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Law Notes Contract Law Notes

Terms Of The Contract Essay Plans Notes

Updated Terms Of The Contract Essay Plans Notes

Contract Law Notes

Contract Law

Approximately 1511 pages

From the AuthorContract law notes fully updated for recent exams at Oxford and Cambridge. These notes cover all the LLB contract law cases and so are perfect for anyone doing an LLB in the UK or a great supplement for those doing LLBs abroad, whether that be in Ireland, Hong Kong or Malaysia (University of London).

These were the best Contract Law notes the director of Oxbridge Notes (an Oxford law graduate) could find after combing through dozens of LLB samples from outstanding law students ...

The following is a more accessible plain text extract of the PDF sample above, taken from our Contract Law Notes. Due to the challenges of extracting text from PDFs, it will have odd formatting:

1. ‘Interpretation is not the same as the implication of terms. Interpretation of the words of a document is the precursor of implication. It forms the context in which the law may have to imply terms into a document, where the court concludes from its interpretation of the words used in the document that it must have been intended that the document would have a certain effect, although the words to give it that effect are absent.’ (LORD HODGE, Trump International Golf Club Scotland Ltd v. The Scottish Ministers (2015)). Examine the roles of interpretation and implication of terms in the light of this statement.

Thesis: I argue, in agreement with Lord Hodge, that interpretation is not the same as implication; the two have different roles in the law of contract. (1) I begin by acknowledging conceptual similarities between the two exercises: in particular, as O’Sullivan notes, to give effect to the intentions of the parties, judged objectively – so that at a high enough level of abstraction the difference between them is merely one of degree. (2) It does not follow, however, that they are so similar as to justify assimilation. I argue that it is possible to articulate a stable conceptual distinction between interpretation and implication: in brief, as Davies argues, interpretation is concerned with ascertaining the meaning of words which are contained in a written document; implication is to supplement the document with terms that are additional to the express terms chosen by the parties. (3) It follows that interpretation and implication must remain distinct in two senses. First, they should be sequentially differentiated: the terms of the contract must first be interpreted before the court can sensibly decide whether additional terms should also be implied. (4) Second, different rules should apply to each exercise: because they are not identical in character, anomalies would result if implication is seen merely as an aspect of, and controlled by the same principles as, interpretation. (5) In particular, I demonstrate that implication is a more intrusive power than interpretation, and should be governed by more stringent rules out of respect for the freedom of contract.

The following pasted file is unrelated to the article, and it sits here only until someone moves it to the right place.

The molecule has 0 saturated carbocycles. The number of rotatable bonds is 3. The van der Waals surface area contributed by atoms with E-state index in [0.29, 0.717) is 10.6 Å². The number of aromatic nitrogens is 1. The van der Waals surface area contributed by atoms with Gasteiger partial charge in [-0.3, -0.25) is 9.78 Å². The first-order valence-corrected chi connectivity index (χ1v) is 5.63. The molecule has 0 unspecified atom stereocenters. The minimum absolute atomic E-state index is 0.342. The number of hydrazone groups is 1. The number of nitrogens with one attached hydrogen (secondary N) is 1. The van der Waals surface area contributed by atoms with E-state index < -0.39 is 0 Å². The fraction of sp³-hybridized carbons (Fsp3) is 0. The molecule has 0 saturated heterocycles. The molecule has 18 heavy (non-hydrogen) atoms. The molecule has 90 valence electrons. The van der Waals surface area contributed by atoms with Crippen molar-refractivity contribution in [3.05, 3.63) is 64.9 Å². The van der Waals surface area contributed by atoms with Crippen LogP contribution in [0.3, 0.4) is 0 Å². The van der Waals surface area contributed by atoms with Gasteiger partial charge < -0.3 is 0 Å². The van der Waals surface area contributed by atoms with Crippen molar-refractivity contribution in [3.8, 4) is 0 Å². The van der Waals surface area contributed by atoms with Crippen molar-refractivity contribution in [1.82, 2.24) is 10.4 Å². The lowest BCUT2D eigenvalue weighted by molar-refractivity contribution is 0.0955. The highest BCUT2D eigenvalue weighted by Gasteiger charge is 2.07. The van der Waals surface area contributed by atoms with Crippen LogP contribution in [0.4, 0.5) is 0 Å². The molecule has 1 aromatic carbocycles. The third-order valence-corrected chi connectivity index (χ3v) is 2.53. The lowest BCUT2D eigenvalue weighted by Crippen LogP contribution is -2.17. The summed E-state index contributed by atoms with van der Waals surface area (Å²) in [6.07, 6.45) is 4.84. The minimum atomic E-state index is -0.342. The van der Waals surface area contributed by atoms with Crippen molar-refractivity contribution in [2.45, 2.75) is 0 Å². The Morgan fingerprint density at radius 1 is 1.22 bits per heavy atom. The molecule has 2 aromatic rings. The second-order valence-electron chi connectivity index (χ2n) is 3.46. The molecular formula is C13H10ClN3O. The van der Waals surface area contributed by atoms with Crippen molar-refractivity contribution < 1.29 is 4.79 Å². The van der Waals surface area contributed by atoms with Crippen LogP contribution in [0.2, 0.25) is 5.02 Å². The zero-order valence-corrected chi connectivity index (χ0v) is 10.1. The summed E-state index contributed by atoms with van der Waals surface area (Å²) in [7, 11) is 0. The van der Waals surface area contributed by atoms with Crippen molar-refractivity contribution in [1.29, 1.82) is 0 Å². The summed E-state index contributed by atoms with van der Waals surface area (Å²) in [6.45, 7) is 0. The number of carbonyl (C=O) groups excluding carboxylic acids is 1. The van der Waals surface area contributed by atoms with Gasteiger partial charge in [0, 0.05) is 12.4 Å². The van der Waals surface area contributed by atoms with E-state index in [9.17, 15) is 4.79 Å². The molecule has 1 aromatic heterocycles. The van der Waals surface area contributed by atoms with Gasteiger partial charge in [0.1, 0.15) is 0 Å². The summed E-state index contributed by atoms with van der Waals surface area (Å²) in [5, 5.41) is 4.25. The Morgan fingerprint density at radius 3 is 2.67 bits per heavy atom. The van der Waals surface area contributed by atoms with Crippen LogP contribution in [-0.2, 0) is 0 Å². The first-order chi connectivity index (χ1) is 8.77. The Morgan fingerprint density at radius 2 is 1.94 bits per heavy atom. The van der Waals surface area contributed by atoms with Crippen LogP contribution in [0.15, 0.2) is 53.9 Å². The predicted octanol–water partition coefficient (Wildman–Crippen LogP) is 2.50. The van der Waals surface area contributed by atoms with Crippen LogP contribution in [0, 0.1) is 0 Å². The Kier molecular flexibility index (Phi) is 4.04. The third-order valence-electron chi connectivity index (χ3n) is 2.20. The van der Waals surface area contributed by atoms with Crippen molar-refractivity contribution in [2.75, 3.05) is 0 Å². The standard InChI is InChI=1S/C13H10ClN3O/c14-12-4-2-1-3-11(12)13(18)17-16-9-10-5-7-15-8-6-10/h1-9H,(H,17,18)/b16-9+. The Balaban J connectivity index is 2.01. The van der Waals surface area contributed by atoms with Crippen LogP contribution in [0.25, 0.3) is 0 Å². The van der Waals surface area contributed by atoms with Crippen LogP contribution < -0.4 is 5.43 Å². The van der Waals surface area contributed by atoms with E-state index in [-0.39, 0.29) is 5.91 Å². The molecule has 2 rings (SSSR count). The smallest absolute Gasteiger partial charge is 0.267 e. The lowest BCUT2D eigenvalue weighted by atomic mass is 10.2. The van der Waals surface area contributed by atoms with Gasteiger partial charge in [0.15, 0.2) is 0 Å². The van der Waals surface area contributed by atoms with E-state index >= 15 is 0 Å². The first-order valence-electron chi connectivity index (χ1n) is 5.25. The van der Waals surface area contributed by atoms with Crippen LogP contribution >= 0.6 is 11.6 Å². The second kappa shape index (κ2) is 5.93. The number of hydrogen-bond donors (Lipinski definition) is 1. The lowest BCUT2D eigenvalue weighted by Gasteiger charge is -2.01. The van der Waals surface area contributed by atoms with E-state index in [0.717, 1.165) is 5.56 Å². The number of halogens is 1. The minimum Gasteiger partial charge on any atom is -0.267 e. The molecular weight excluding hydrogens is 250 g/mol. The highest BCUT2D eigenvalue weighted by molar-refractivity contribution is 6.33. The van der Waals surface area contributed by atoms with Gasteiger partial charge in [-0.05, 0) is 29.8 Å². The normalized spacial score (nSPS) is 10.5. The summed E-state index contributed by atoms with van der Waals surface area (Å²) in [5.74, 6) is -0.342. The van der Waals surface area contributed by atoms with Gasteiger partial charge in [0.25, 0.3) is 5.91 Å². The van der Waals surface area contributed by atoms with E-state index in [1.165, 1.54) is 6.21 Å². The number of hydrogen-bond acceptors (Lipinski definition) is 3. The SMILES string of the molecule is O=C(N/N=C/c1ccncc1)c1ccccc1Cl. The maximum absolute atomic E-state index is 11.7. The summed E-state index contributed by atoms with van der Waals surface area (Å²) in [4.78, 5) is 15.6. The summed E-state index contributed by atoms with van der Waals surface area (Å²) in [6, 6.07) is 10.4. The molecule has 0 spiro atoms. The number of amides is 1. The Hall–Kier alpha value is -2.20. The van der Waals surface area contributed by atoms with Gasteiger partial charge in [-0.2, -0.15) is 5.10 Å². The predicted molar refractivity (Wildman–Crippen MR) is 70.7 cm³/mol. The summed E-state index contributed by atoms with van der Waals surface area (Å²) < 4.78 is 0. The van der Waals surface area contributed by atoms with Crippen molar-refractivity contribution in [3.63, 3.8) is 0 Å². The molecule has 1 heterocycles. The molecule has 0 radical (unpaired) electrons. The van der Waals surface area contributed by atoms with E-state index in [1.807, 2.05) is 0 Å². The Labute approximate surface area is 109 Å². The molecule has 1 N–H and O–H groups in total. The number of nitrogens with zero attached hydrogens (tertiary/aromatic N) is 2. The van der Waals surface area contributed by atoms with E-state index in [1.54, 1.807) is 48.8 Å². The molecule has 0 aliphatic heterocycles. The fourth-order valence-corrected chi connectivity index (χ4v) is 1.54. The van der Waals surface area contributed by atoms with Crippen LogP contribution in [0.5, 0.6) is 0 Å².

(1) Conceptual similarities between interpretation and implication

  • Lord Hoffmann in AG of Belize v Belize Telecom argued: “In every case in which it is said that some provision ought to be implied in an instrument, the question for the court is whether such a provision would spell out in express words what the instrument, read against the relevant background, would reasonably be understood to mean… There is only one question: is that what the instrument, read as a whole against the relevant background, would reasonably be understood to mean?”